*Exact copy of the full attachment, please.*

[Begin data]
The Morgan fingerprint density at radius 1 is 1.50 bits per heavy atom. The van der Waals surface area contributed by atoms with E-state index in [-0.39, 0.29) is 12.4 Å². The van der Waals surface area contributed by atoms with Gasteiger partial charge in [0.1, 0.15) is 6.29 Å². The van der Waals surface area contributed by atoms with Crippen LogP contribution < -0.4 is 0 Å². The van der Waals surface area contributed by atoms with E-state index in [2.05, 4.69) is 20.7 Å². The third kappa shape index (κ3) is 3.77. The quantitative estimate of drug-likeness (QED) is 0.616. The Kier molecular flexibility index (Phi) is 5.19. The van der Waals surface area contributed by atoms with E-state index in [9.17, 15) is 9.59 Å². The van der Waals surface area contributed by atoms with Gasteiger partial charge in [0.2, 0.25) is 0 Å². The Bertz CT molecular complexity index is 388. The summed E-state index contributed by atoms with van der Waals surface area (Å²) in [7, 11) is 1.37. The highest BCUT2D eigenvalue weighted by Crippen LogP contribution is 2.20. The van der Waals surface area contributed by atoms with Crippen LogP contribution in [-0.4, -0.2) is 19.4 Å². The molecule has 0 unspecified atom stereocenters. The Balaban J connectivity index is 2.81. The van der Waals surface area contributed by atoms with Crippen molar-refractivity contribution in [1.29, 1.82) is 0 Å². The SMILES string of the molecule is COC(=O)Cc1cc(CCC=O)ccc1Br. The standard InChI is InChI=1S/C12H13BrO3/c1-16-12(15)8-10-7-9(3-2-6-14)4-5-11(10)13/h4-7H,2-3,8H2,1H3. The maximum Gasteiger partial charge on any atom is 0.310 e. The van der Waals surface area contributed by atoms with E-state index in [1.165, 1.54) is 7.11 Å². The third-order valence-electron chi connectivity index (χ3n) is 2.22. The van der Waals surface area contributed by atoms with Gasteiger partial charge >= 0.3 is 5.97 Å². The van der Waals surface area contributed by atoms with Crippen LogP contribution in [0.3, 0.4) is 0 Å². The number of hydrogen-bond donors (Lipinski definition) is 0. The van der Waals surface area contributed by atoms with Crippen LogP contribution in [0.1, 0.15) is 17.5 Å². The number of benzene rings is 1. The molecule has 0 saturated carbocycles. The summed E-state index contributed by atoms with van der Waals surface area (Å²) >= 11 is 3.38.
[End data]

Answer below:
The Morgan fingerprint density at radius 1 is 1.50 bits per heavy atom. The van der Waals surface area contributed by atoms with E-state index in [-0.39, 0.29) is 12.4 Å². The van der Waals surface area contributed by atoms with Gasteiger partial charge in [0.1, 0.15) is 6.29 Å². The van der Waals surface area contributed by atoms with Crippen LogP contribution < -0.4 is 0 Å². The van der Waals surface area contributed by atoms with E-state index in [2.05, 4.69) is 20.7 Å². The third kappa shape index (κ3) is 3.77. The quantitative estimate of drug-likeness (QED) is 0.616. The Kier molecular flexibility index (Phi) is 5.19. The van der Waals surface area contributed by atoms with E-state index in [9.17, 15) is 9.59 Å². The van der Waals surface area contributed by atoms with Gasteiger partial charge in [0.2, 0.25) is 0 Å². The Bertz CT molecular complexity index is 388. The summed E-state index contributed by atoms with van der Waals surface area (Å²) in [7, 11) is 1.37. The highest BCUT2D eigenvalue weighted by Crippen LogP contribution is 2.20. The van der Waals surface area contributed by atoms with Crippen LogP contribution in [-0.4, -0.2) is 19.4 Å². The molecule has 0 unspecified atom stereocenters. The Balaban J connectivity index is 2.81. The van der Waals surface area contributed by atoms with Crippen molar-refractivity contribution in [1.29, 1.82) is 0 Å². The SMILES string of the molecule is COC(=O)Cc1cc(CCC=O)ccc1Br. The standard InChI is InChI=1S/C12H13BrO3/c1-16-12(15)8-10-7-9(3-2-6-14)4-5-11(10)13/h4-7H,2-3,8H2,1H3. The maximum Gasteiger partial charge on any atom is 0.310 e. The van der Waals surface area contributed by atoms with E-state index in [1.165, 1.54) is 7.11 Å². The third-order valence-electron chi connectivity index (χ3n) is 2.22. The van der Waals surface area contributed by atoms with Gasteiger partial charge >= 0.3 is 5.97 Å². The van der Waals surface area contributed by atoms with Crippen LogP contribution in [0.3, 0.4) is 0 Å². The number of hydrogen-bond donors (Lipinski definition) is 0. The van der Waals surface area contributed by atoms with Crippen LogP contribution in [0.1, 0.15) is 17.5 Å². The number of benzene rings is 1. The molecule has 0 saturated carbocycles. The summed E-state index contributed by atoms with van der Waals surface area (Å²) >= 11 is 3.38.